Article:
I have been so busy with playing Call of Duty Black Ops that I keep forgetting to post some of my latest concoctions! 🙂
While I love specialty breads (I still haven’t found a good-enough-for-me recipe for jalapeño cheese bread) I have been wanting to find a good every day bread and I think I found it! Why do I like this recipe so much? Well, this is the first one I found without brown sugar, honey, or molasses. Also, it’s not too dense but heavy enough to not break apart when spreading natural peanut butter on it. This makes fantastic sandwiches, toast, french toast, etc.
I would post the recipe web page but I can’t find the link to it!)
- 5 3/4 – 6 1/4 c. flour
- 2 1/2 c. oats
- 1/4 c. sugar
- 2 pkg. dry active yeast
- 2 1/2 t. salt
- 1 1/2 c. water
- 1 1/4 c. milk (I used buttermilk)
- 1/4 c. butter
Combine 3 cups flour, oats, sugar, salt, and yeast in a large bowl and mix well.
In a small saucepan, heat milk, water, and butter until very warm (just until butter is melted). Add to flour mixture and blend on low speed of mixer until dry ingredients are moistened. Increase the medium speed and beat for 3 minutes (I did this by hand and it was not fun).
By hand, stir in enough flour to make a stiff dough. Turn out onto floured surface and knead in the rest of the flour for about 5 to 8 minutes.
Shape into ball, cover with bowl (or in an oiled bowl covered with plastic wrap) and let rise until doubled (about an hour). Punch down and let rest for 10 minutes.
Divide dough in half and shape into loaves. Place in greased bread pans. Cover and let rise until almost doubled (recipe said 15 minutes but I let it go for 30).
Heat oven to 375 degrees F. Bake for 45 – 50 minutes, or until dark golden brown. Remove from pans and let cool before slicing (which I can never do!).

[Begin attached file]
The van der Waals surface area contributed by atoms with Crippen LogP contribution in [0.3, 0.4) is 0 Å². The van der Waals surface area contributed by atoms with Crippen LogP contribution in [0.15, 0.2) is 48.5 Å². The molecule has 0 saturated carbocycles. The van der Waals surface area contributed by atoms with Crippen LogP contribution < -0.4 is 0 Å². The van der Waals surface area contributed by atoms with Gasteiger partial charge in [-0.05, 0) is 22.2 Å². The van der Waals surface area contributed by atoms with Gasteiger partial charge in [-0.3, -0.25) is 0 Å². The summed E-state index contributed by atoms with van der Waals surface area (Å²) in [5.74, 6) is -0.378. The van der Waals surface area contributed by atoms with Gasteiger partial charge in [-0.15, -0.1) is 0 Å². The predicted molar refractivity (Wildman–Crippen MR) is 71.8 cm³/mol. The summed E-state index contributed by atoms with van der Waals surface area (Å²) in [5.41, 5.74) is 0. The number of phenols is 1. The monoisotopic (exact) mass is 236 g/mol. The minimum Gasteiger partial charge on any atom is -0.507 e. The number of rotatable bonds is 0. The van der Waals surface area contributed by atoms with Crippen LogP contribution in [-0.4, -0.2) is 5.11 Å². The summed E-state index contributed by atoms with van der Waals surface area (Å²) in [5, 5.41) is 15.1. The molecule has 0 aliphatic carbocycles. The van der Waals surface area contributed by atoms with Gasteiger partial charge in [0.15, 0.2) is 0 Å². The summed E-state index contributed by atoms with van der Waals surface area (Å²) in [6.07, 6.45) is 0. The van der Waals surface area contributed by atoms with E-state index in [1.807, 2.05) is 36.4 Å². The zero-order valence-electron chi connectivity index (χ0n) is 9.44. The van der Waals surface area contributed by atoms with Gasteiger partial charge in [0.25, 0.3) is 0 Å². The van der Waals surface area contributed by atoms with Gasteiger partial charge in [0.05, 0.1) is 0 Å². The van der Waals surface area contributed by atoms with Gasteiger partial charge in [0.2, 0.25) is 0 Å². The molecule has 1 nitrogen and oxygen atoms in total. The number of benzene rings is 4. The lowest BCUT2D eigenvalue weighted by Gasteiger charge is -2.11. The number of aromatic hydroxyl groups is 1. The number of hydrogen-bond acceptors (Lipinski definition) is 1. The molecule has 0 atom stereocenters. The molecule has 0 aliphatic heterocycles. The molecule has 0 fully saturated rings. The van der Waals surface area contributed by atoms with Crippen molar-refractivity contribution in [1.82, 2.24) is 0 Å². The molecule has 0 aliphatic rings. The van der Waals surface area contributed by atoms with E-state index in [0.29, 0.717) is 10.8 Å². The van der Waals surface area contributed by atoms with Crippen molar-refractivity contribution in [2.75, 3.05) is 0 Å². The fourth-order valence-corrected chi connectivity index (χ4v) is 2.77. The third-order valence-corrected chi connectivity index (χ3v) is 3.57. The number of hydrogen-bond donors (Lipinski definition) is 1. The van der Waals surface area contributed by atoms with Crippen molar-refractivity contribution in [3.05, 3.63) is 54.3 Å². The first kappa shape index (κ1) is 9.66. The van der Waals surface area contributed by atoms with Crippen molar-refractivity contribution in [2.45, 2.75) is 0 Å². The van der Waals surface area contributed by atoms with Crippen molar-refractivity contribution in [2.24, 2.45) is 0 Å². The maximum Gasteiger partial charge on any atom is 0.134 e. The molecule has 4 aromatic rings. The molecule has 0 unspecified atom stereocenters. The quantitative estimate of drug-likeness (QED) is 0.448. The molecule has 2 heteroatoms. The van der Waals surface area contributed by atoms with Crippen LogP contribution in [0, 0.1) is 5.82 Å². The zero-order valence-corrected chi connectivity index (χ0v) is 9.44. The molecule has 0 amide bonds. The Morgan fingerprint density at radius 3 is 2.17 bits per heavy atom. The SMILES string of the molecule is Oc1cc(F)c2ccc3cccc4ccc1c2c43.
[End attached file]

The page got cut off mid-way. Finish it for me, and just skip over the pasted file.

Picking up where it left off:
Now, meatloaf. Hubby has hated meatloaf all his life but I was getting pretty desperate trying to find inexpensive recipes. I figured he could suffer this once (actually, with my cooking he suffers more than that!). I was reading through my cookbooks and found in one (Loyalty Cook Book – Native Daughters of the Golden West, published in 1953) a tip for leftover stuffing: use it to replace breadcrumbs (or crackers) in meatloaf! I made a basic meatloaf (yes, I used an actual recipe for this because it’s been so long that I knew it would either end up too dry or too wet if I went by memory) with the leftover stuffing from Thanksgiving and it was a hit! Hubby actually had seconds AND we ate the rest for sandwiches! It was moist and actually tasted better cold (unless it’s because I prefer meatloaf sandwiches anyway).
Last (but not least) was dinner last night. I found a recipe in another cookbook (The Border Cookbook) that was similar to this one but I did it the lazy way. I just added a 28 ounce can of diced tomatoes and a 28 ounce can of diced Ortega chiles. I also let it cook for 6 hours. Served with rice and heated flour tortillas, this was a fantastic meal!
Chile Verde (Green Chile and Pork Stew)
- 2 pounds pork shoulder, pork butt, or boneless pork ribs – cut into 1-inch cubes
- 1 large onion, chopped
- 3 garlic cloves, finely chopped
- 4-6 jalapeño peppers or 4 Anaheim or New Mexico chiles fresh, (green)
- 1-2 (8-oz) cans whole tomatoes, crushed (use 2nd can if stew is too spicy!)
- 1-2 cups water or chicken broth
- Spices: oregano, cumin (optional)
- 1 bunch cilantro leaves, chopped – for garnish
Toast chiles in a cast-iron skillet or comal (Mexican griddle); until blackened. Wrap in damp paper towel and place in plastic bag for about 20 minutes to steam. Peel off blackened skin and remove stems and seeds. Chop all chiles. If you prefer your Chile milder, you can use cans of chopped chiles.
If using pork shoulder, remove fat from shoulder and chop into small pieces. Render fat in large pot and then remove fat pieces. If you don’t use the pork fat, use 2 tablespoons oil or lard. Heat over medium-high heat and brown pork pieces well. Don’t crowd pot; brown in batches, if needed.
Add the onions and garlic and stir well, cooking until onions are soft. Add the chopped chiles, spices (if using) and crushed tomatoes. Stir well and cook for about 2 minutes until well-blended. Add water or broth and bring to a boil. Reduce heat to simmer and cook for about 1-½ to 2 hours until pork is very tender. Taste for seasoning, and adjust as necessary. Serve with rice and beans, and warm soft tortillas.